The Senate Health Committee, chaired by Senator Dr. Ed Hernandez, took up four bills of interest to health advocates that Health Access is supporting: SB 1340 (Hernandez) on Health Provider Contracts, SB 1276 (Hernandez) on Health Care Fair Billing Policies, SB 1124 (Hernandez) on Medi-Cal Estate Recovery. Here’s a report from our legislative advocate Sawait Hezchias-Seyoum on the hearing on these bills and others:
SB 947 (Anderson) would prohibit the California Health Benefits Exchange, Covered California, or any of its contractors from disclosing personal information without express permission of the individual providing that information. Given fears that the bill as written would hinder enrollment efforts, Health Access joined others in an oppose unless amended position expressing support of the intent to protect the privacy of consumers who apply for coverage, but opposition to the bill in its current form. Advocates argued the bill does not balance the need to protect consumer identity with the need to ensure Californians who want help accessing health care can get help they need. Senator Anderson expressed commitment to address opposition concerns. This bill passed out of committee with a vote of 8-0.
SB 1340 (Hernandez) would eliminate gag clauses in contracts between all types of health providers and health plans or insurers, thereby ensuring consumers have better access to health care cost and quality information. Transparency of cost and quality is essential to helping to control health care costs while improving health care quality. This bill passed out of committee with a vote of 8-0.
SB 1124 (Hernandez) which would limit Medi-Cal estate claims recovery to inpatient nursing home care for those over age 55 passed out of committee with a vote of 7-1, with Republican Senator Jim Nielson voting no. SB 1124 (Hernandez) is an important measure that will ensure California’s estate recovery program does not go beyond what is required in Federal law, and discourage people from enrolling in Medi-Cal due to concerns about estate recovery. The bill would align California with most states with regard to limiting estate recovery from a surviving spouse. Sponsors of the bill, Western Center on Law and Poverty and Health Access expressed to the committee that without the passage of this bill, many will continue to see Medi-Cal, not as safety net system, but as a loan. WCLP was joined in support by the California Pan Ethnic Health Network, California Teachers Association, AFSCME and SEIU.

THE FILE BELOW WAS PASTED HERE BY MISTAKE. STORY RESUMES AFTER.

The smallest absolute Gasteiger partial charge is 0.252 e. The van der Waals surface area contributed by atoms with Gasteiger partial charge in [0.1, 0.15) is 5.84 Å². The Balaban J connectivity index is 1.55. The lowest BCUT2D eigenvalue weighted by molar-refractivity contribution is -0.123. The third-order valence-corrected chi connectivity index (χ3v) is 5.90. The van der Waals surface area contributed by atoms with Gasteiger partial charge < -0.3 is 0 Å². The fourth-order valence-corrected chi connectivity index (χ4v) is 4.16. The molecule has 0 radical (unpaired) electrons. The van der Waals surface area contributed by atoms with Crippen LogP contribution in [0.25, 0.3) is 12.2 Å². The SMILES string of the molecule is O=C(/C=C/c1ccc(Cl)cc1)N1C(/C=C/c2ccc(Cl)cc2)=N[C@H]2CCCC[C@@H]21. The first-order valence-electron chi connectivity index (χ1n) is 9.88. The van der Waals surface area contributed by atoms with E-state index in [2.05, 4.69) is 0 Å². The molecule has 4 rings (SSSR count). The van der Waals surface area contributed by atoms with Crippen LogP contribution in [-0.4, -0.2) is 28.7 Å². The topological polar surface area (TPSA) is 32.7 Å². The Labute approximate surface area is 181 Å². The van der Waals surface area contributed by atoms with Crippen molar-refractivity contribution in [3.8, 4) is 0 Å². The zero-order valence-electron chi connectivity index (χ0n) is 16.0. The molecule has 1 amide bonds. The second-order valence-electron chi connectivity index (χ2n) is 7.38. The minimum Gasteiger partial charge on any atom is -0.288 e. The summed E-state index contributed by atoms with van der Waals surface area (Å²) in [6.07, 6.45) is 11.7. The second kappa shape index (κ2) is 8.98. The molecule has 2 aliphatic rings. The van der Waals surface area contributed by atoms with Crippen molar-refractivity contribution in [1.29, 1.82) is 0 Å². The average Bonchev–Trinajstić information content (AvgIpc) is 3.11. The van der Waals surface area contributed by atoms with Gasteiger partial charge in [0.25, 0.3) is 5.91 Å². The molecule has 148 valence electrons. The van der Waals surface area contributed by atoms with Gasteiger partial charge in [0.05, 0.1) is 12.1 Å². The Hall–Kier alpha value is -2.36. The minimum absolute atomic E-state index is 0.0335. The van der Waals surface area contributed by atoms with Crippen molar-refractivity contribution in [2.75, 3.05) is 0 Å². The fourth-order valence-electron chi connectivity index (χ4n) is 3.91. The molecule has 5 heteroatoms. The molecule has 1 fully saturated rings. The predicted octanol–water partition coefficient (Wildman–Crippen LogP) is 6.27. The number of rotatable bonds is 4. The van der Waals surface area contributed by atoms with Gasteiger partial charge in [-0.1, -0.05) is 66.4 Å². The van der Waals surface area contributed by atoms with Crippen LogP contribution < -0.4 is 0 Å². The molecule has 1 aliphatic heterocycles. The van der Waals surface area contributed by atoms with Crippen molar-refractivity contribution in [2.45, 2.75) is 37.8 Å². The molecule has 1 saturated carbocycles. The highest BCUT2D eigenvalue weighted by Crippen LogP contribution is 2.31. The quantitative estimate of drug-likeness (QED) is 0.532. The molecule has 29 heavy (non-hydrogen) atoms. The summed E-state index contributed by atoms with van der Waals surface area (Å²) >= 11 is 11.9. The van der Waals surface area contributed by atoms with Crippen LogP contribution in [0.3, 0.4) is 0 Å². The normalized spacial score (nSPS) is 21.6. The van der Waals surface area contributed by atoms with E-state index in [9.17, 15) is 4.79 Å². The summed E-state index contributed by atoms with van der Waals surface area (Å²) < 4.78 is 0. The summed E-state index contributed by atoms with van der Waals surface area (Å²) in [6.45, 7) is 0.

SB 1276 (Hernandez) would update existing law, sponsored by Health Access to assure uninsured and underinsured Californians are not overcharged for hospital care, by establishing the definition of a “reasonable payment plan” should a hospital or emergency room physician bill a patient who qualifies for charity or discount care and would ensure that the patient is not charged more than 5 percent of their monthly income. The bill passed out of Committee with a vote of 5-2, with Senator Wolk abstaining and Senator DeLeon, who was out of the room when the vote took place also not voting. Republican Members, Senator Anderson and Senator Nielsen both voted no. The California Hospital Association opposed the bill in committee asserting that the bill expands the number of people who would qualify for charity care, but committed to working with the author to resolve concerns and expressed the likelihood of removing opposition. In response, Beth Capell, on behalf of Health Access, stated that SB 1276 (Hernandez) was mischaracterized as charity care, since there is no obligation to provide free care, only an obligation to provide care at the price of Medicare or Medicaid as is current law. The Emergency Physicians Association also expressed opposition, asking Senator Hernandez to exempt emergency room physicians on the grounds that they are not hospital employees and should be treated differently. In response to concerns raised by opposition, republican Senator Joel Anderson asked Senator Hernandez why the state doesn’t just fill the gap in payment. Recognizing that it is not all too often that Republican legislators suggest state funding for safety-net related programs or changes, Senator Hernandez pointing out that requiring the state to pick up the cost would result in general fund impact, but that he would explore state funding if he could count on Senator Anderson’s support with the bill (presumably with revenues.)
The biggest presentation of the meeting was a debate over labeling sugar-sweetened beverage, over a bill authored by Senator Bill Monning, which passed.